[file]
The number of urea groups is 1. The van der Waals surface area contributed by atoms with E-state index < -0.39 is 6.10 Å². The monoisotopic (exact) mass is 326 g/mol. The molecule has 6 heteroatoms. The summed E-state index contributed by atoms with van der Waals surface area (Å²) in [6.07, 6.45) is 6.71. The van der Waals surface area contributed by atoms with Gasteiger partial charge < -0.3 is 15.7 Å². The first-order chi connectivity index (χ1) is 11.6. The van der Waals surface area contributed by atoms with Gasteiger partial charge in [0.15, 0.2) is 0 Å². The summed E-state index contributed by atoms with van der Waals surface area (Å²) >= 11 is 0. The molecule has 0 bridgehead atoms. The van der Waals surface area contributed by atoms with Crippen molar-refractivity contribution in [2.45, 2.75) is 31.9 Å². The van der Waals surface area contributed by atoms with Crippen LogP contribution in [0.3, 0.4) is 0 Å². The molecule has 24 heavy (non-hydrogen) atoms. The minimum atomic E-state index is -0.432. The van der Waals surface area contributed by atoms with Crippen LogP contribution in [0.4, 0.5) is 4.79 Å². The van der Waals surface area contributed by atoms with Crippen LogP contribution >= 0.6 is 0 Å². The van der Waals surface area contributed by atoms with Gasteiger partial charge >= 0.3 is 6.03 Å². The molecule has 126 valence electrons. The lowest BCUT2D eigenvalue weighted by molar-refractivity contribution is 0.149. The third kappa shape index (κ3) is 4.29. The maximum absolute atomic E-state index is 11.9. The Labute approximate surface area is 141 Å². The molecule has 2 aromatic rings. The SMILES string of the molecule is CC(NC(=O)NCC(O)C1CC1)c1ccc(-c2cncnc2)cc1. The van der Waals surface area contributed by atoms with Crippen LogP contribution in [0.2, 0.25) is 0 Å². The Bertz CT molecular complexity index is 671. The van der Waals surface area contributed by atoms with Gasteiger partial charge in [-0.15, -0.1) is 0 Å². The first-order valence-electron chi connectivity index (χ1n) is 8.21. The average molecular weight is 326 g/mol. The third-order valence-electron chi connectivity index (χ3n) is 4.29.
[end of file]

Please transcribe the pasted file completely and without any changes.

The number of urea groups is 1. The van der Waals surface area contributed by atoms with E-state index < -0.39 is 6.10 Å². The monoisotopic (exact) mass is 326 g/mol. The molecule has 6 heteroatoms. The summed E-state index contributed by atoms with van der Waals surface area (Å²) in [6.07, 6.45) is 6.71. The van der Waals surface area contributed by atoms with Gasteiger partial charge < -0.3 is 15.7 Å². The first-order chi connectivity index (χ1) is 11.6. The van der Waals surface area contributed by atoms with Gasteiger partial charge in [0.15, 0.2) is 0 Å². The summed E-state index contributed by atoms with van der Waals surface area (Å²) >= 11 is 0. The molecule has 0 bridgehead atoms. The van der Waals surface area contributed by atoms with Crippen molar-refractivity contribution in [2.45, 2.75) is 31.9 Å². The van der Waals surface area contributed by atoms with Crippen LogP contribution in [0.3, 0.4) is 0 Å². The molecule has 24 heavy (non-hydrogen) atoms. The minimum atomic E-state index is -0.432. The van der Waals surface area contributed by atoms with Crippen LogP contribution in [0.4, 0.5) is 4.79 Å². The van der Waals surface area contributed by atoms with Crippen LogP contribution >= 0.6 is 0 Å². The van der Waals surface area contributed by atoms with Gasteiger partial charge >= 0.3 is 6.03 Å². The molecule has 126 valence electrons. The lowest BCUT2D eigenvalue weighted by molar-refractivity contribution is 0.149. The third kappa shape index (κ3) is 4.29. The maximum absolute atomic E-state index is 11.9. The Labute approximate surface area is 141 Å². The molecule has 2 aromatic rings. The SMILES string of the molecule is CC(NC(=O)NCC(O)C1CC1)c1ccc(-c2cncnc2)cc1. The van der Waals surface area contributed by atoms with Crippen LogP contribution in [0.2, 0.25) is 0 Å². The Bertz CT molecular complexity index is 671. The van der Waals surface area contributed by atoms with Gasteiger partial charge in [-0.15, -0.1) is 0 Å². The first-order valence-electron chi connectivity index (χ1n) is 8.21. The average molecular weight is 326 g/mol. The third-order valence-electron chi connectivity index (χ3n) is 4.29.